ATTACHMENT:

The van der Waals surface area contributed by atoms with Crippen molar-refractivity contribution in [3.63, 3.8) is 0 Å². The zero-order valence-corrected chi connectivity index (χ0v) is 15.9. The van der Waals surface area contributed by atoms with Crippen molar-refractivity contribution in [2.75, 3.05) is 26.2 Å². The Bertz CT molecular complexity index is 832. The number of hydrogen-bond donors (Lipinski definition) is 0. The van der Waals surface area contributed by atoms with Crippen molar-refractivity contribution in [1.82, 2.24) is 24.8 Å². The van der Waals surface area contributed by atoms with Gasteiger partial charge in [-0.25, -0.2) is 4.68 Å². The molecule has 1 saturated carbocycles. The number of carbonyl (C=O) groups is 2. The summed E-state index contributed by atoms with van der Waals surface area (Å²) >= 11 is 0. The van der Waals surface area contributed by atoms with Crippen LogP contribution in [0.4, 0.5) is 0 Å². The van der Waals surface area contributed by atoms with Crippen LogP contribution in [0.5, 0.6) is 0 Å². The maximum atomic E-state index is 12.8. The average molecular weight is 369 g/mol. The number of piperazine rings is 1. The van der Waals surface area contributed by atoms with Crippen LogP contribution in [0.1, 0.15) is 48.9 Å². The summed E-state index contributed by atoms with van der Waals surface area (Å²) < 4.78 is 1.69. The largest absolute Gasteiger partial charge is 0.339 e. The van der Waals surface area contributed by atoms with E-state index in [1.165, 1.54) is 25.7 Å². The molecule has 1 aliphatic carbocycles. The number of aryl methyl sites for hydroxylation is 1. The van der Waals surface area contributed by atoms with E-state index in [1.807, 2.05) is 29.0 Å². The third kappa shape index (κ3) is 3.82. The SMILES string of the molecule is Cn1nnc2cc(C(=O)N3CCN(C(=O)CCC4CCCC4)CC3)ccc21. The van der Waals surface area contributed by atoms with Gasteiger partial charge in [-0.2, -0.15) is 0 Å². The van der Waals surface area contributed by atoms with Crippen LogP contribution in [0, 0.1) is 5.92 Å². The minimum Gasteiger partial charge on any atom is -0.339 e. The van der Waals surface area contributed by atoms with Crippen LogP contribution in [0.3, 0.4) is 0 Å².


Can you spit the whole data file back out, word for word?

The van der Waals surface area contributed by atoms with Crippen molar-refractivity contribution in [3.63, 3.8) is 0 Å². The zero-order valence-corrected chi connectivity index (χ0v) is 15.9. The van der Waals surface area contributed by atoms with Crippen molar-refractivity contribution in [2.75, 3.05) is 26.2 Å². The Bertz CT molecular complexity index is 832. The number of hydrogen-bond donors (Lipinski definition) is 0. The van der Waals surface area contributed by atoms with Crippen molar-refractivity contribution in [1.82, 2.24) is 24.8 Å². The van der Waals surface area contributed by atoms with Gasteiger partial charge in [-0.25, -0.2) is 4.68 Å². The molecule has 1 saturated carbocycles. The number of carbonyl (C=O) groups is 2. The summed E-state index contributed by atoms with van der Waals surface area (Å²) >= 11 is 0. The van der Waals surface area contributed by atoms with Crippen LogP contribution in [0.4, 0.5) is 0 Å². The van der Waals surface area contributed by atoms with Crippen LogP contribution in [0.5, 0.6) is 0 Å². The maximum atomic E-state index is 12.8. The average molecular weight is 369 g/mol. The number of piperazine rings is 1. The van der Waals surface area contributed by atoms with Crippen LogP contribution in [0.1, 0.15) is 48.9 Å². The summed E-state index contributed by atoms with van der Waals surface area (Å²) < 4.78 is 1.69. The largest absolute Gasteiger partial charge is 0.339 e. The van der Waals surface area contributed by atoms with E-state index in [1.165, 1.54) is 25.7 Å². The molecule has 1 aliphatic carbocycles. The number of aryl methyl sites for hydroxylation is 1. The van der Waals surface area contributed by atoms with E-state index in [1.807, 2.05) is 29.0 Å². The third kappa shape index (κ3) is 3.82. The SMILES string of the molecule is Cn1nnc2cc(C(=O)N3CCN(C(=O)CCC4CCCC4)CC3)ccc21. The van der Waals surface area contributed by atoms with Gasteiger partial charge in [-0.2, -0.15) is 0 Å². The van der Waals surface area contributed by atoms with Crippen LogP contribution in [0, 0.1) is 5.92 Å². The minimum Gasteiger partial charge on any atom is -0.339 e. The van der Waals surface area contributed by atoms with Crippen LogP contribution in [0.3, 0.4) is 0 Å².